Today Skepchick Approved® Chicago Tribune reporter Trine Tsouderos is discussing a little part of the US’s National Insistute of Health called the National Center for Complimentary and Alternative Medicine (NCCAM).
As skeptics we are generally, well, skeptical of CAM, and with good reason — once a treatment is proven to work, it goes from being “alternative” to being “not alternative”. Being proven to work is the thing that takes the quotation marks off of the word medicine. And at the pharmacy a label that says “natural alternative” or other CAMtastic buzzword is a label that implicitly says “NOT MEDICINE”.
But there are things out there that can work, maybe possibly… or even maybe probably, that aren’t yet embraced by “Western medicine”. NCCAM is in charge of finding those things. And they have $128 Million to do that.
The center’s recently adopted strategic plan focuses on studies of supplements and other natural products along with the effect of “mind and body” therapies like yoga, massage andacupuncture on pain and other symptoms. In fiscal years 2008-2011, NCCAM funded more than $140 million in grants involving mind and body therapies, including $33 million for pain research in fiscal 2011.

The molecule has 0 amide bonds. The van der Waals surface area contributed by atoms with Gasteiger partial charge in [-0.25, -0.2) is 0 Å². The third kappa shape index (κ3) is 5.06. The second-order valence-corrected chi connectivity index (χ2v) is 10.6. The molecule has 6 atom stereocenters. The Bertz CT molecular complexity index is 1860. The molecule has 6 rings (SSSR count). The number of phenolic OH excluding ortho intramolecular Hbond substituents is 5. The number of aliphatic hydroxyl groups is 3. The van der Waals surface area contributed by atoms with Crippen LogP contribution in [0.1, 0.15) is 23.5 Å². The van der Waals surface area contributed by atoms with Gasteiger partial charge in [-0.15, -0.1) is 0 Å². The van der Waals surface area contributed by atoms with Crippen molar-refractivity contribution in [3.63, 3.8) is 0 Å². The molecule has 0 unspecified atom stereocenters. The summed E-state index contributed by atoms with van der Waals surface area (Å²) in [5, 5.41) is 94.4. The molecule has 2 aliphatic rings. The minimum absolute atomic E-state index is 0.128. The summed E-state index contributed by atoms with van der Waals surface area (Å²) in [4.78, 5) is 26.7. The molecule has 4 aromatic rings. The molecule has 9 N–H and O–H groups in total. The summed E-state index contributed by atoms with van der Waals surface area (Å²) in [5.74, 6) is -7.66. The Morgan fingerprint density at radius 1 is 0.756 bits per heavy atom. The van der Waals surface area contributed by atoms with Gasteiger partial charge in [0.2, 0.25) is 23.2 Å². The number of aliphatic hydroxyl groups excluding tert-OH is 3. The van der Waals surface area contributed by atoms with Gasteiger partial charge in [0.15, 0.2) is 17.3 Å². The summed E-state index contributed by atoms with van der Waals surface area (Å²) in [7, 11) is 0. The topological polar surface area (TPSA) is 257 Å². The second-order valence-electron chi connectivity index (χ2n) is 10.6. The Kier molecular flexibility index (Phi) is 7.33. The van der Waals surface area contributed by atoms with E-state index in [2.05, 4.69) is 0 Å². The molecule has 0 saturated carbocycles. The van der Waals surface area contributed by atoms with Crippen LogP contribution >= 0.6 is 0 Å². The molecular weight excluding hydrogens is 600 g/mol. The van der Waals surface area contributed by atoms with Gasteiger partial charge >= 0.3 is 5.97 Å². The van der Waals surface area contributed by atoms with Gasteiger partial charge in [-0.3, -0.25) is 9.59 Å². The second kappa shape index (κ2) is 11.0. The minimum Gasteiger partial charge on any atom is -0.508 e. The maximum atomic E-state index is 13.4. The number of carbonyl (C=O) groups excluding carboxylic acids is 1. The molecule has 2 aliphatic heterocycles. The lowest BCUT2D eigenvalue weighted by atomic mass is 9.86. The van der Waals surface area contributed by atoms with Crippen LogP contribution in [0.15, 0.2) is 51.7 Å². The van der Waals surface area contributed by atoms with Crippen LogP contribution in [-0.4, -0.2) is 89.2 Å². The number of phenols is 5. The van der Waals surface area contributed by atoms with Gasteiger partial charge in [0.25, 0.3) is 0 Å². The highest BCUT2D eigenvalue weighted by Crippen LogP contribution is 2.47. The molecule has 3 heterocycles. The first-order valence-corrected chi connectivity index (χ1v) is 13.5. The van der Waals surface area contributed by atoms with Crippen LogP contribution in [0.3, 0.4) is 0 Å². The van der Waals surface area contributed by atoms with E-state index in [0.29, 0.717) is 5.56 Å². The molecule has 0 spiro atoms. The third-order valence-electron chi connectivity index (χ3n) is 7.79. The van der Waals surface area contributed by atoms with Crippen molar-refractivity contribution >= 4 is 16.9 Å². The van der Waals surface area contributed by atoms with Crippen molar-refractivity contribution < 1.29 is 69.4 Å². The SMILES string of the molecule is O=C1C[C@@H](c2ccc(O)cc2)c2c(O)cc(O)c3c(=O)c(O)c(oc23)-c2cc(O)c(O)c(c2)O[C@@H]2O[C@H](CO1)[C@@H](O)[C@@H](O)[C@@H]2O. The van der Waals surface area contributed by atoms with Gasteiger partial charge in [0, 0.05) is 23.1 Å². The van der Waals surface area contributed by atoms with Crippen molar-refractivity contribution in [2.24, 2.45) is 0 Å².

Now part of me thinks that we shouldn’t be putting millions of dollars of research into figuring out if my qi needs a happy ending to fix my migraines, but another part of me thinks it’s important to study CAM because, you know, what if?
But then $128 Million is a lot of money… and what if we used that money to fund therapies with a chance of working?
How do you feel about funding these therapies? Are we wasting money on studying CAM? Is there a benefit? How would you feel about a loved one being a part of a NCCAM study? What CAM treatments do you think are acceptable for use/study?
The Afternoon Inquisition (or AI) is a question posed to you, the Skepchick community. Look for it to appear Tuesdays, Thursdays, Saturdays, and Sundays at 3pm ET.